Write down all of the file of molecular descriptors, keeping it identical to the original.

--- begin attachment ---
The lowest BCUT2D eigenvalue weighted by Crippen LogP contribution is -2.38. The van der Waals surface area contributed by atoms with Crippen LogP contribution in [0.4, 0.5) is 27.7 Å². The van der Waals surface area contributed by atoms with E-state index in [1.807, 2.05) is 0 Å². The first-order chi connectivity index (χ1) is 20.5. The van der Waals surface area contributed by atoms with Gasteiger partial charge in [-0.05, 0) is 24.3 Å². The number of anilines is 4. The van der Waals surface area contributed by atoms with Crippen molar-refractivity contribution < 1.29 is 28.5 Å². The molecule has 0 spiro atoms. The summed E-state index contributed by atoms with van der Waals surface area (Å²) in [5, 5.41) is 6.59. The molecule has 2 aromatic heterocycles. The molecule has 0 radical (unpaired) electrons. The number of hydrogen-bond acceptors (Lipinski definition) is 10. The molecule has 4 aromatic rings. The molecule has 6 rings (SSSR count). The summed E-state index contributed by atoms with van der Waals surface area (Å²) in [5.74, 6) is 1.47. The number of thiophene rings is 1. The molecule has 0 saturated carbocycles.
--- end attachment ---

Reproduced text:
The lowest BCUT2D eigenvalue weighted by Crippen LogP contribution is -2.38. The van der Waals surface area contributed by atoms with Crippen LogP contribution in [0.4, 0.5) is 27.7 Å². The van der Waals surface area contributed by atoms with E-state index in [1.807, 2.05) is 0 Å². The first-order chi connectivity index (χ1) is 20.5. The van der Waals surface area contributed by atoms with Gasteiger partial charge in [-0.05, 0) is 24.3 Å². The number of anilines is 4. The van der Waals surface area contributed by atoms with Crippen molar-refractivity contribution < 1.29 is 28.5 Å². The molecule has 0 spiro atoms. The summed E-state index contributed by atoms with van der Waals surface area (Å²) in [5, 5.41) is 6.59. The molecule has 2 aromatic heterocycles. The molecule has 0 radical (unpaired) electrons. The number of hydrogen-bond acceptors (Lipinski definition) is 10. The molecule has 4 aromatic rings. The molecule has 6 rings (SSSR count). The summed E-state index contributed by atoms with van der Waals surface area (Å²) in [5.74, 6) is 1.47. The number of thiophene rings is 1. The molecule has 0 saturated carbocycles.